[L. laesio, a wound]

1. A circumscribed area of altered or diseased tissue.
2. An injury or wound.
3. A single infected patch in a skin disease.
Primary or initial lesions include macules, vesicles, blebs or bullae, chancres, pustules, papules, tubercles, wheals, and tumors. Secondary lesions are the result of primary lesions. They may be crusts, excoriations, fissures, pigmentations, scales, scars, and ulcers.

4. To form or make a lesion.

anal squamous intraepithelial lesion

ABBR: ASIL SEE: Anal intraepithelial neoplasia.

Bankart lesion

SEE: Bankart lesion

coin lesion

SEE: Solitary pulmonary nodule.

degenerative lesion

A lesion caused by or showing degeneration.

destructive lesion

A pathological change such as an infection, tumor, or injury that causes the death of tissue or an organ.

Dieulafoy lesion

SEE: Dieulafoy, Georges

diffuse lesion

A lesion spreading over a large area.

discharging lesion

1. A brain lesion that discharges nervous impulses.
2. A lesion that discharges an exudate.

focal lesion

A lesion of a small definite area.

gross lesion

A lesion visible to the eye without the aid of a microscope.

high-grade squamous intraepithelial lesion

ABBR: HGSIL A premalignant squamous lesion, found on the Papanicolaou test, which may be moderate dysplasia, severe dysplasia, or carcinoma in situ.

Treatment requires removal or destruction of the affected cells, usually with loop electrosurgical excision procedure (LEEP) or ablation. Left untreated, HGSIL may progress to invasive cervical cancer.

Hill-Sachs lesion

SEE: Hill-Sachs lesion

indiscriminate lesion

A lesion affecting separate systems of the body.

initial lesion of syphilis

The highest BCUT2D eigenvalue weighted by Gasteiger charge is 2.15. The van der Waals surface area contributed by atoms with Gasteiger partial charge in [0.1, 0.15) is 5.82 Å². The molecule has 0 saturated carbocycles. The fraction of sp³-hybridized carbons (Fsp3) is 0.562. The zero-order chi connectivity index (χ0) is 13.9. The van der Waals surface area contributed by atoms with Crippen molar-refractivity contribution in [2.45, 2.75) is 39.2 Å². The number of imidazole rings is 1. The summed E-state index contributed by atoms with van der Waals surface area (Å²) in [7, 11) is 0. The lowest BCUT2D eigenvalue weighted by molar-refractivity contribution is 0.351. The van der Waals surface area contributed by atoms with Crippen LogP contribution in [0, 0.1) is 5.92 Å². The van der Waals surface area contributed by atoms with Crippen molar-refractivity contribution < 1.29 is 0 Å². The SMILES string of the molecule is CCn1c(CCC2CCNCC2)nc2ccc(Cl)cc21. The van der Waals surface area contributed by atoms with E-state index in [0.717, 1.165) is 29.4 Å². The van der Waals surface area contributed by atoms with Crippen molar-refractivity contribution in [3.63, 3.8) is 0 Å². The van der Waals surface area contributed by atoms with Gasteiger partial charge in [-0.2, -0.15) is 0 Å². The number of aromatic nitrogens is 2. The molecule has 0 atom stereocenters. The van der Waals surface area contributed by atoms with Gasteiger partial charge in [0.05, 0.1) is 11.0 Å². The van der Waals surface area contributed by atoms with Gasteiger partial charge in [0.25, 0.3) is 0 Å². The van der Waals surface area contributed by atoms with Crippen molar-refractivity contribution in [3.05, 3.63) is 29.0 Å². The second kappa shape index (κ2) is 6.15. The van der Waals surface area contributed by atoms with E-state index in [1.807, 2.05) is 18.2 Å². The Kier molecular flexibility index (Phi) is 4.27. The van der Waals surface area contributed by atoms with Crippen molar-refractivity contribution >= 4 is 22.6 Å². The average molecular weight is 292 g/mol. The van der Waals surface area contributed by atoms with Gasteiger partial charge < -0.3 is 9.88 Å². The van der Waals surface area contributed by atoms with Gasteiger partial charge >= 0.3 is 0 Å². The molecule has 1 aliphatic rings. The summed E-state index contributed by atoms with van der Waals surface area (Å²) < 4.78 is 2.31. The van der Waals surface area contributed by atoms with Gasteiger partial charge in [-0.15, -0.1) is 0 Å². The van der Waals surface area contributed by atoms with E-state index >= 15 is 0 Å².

A hard chancre.
SEE: chancre; SEE: syphilis

irritative lesion

A lesion that stimulates or excites activity in the part of the body where it is situated.

Janeway lesion

SEE: Janeway lesion

local lesion

A lesion of nervous system origin giving rise to local symptoms.

lower motor neuron lesion

An injury occurring in the anterior horn cells, nerve roots, or peripheral nervous system that results in diminished reflexes, flaccid paralysis, and atrophy of muscles.

low-grade squamous intraepithelial lesion

ABBR: LGSIL A cytological abnormality found in Papanicolaou tests (Pap tests) where there are early mild changes in the epithelial cells covering the outside of the cervix. Causes include infection with human papillomavirus, cervical trauma, or postmenopausal changes. Risk factors include intercourse with multiple sex partners or a partner with multiple sex partners, unprotected sex at a young age, history of sexually transmitted disease, and tobacco use. About 60% of LGSIL will spontaneously resolve. If left untreated, a small number of women eventually develop cervical cancer.

molecular lesion

SEE: Molecular disease.

peripheral lesion

A lesion of the nerve endings.

primary lesion

The first lesion of a disease, esp. used in referring to chancre of syphilis.

Quilty lesion

SEE: Quilty lesion

reverse Hill-Sachs lesion

SEE: reverseHill-Sachs lesion

rimmed lesion

A lesion with an identifiable border that contrasts with the substance it encloses, e.g., a lesion with a surrounding tissue layer or radiographic margin.

SLAP lesion

A front-to-back tear of the upper rim of the glenoid labrum where the biceps tendon anchors to the labrum. Common causes include falling on an outstretched hand; forceful, heavy lifting, and repeated overhead motion, e.g., throwing overhand. SLAP is an acronym of superior labral (tear) from anterior to posterior.

space-occupying lesion

A lesion that has a definite volume and may encroach on nearby structures.
SEE: mass (1)

storage lesion

In blood banking and transfusion therapy, the biochemical and structural degradation of blood cells that occurs over time.

structural lesion

A lesion that causes a change in tissue.

systemic lesion

A lesion confined to organs of common function.

toxic lesion

A lesion resulting from poisons or toxins from microorganisms.

upper motor neuron lesion

Neurological damage to the corticospinal or pyramidal tract in the brain or spinal cord. This lesion results in hemiplegia, paraplegia, or quadriplegia, depending on its location and extent. Clinical signs include loss of voluntary movement, spasticity, sensory loss, and pathological reflexes.

vascular lesion

A lesion of a blood vessel.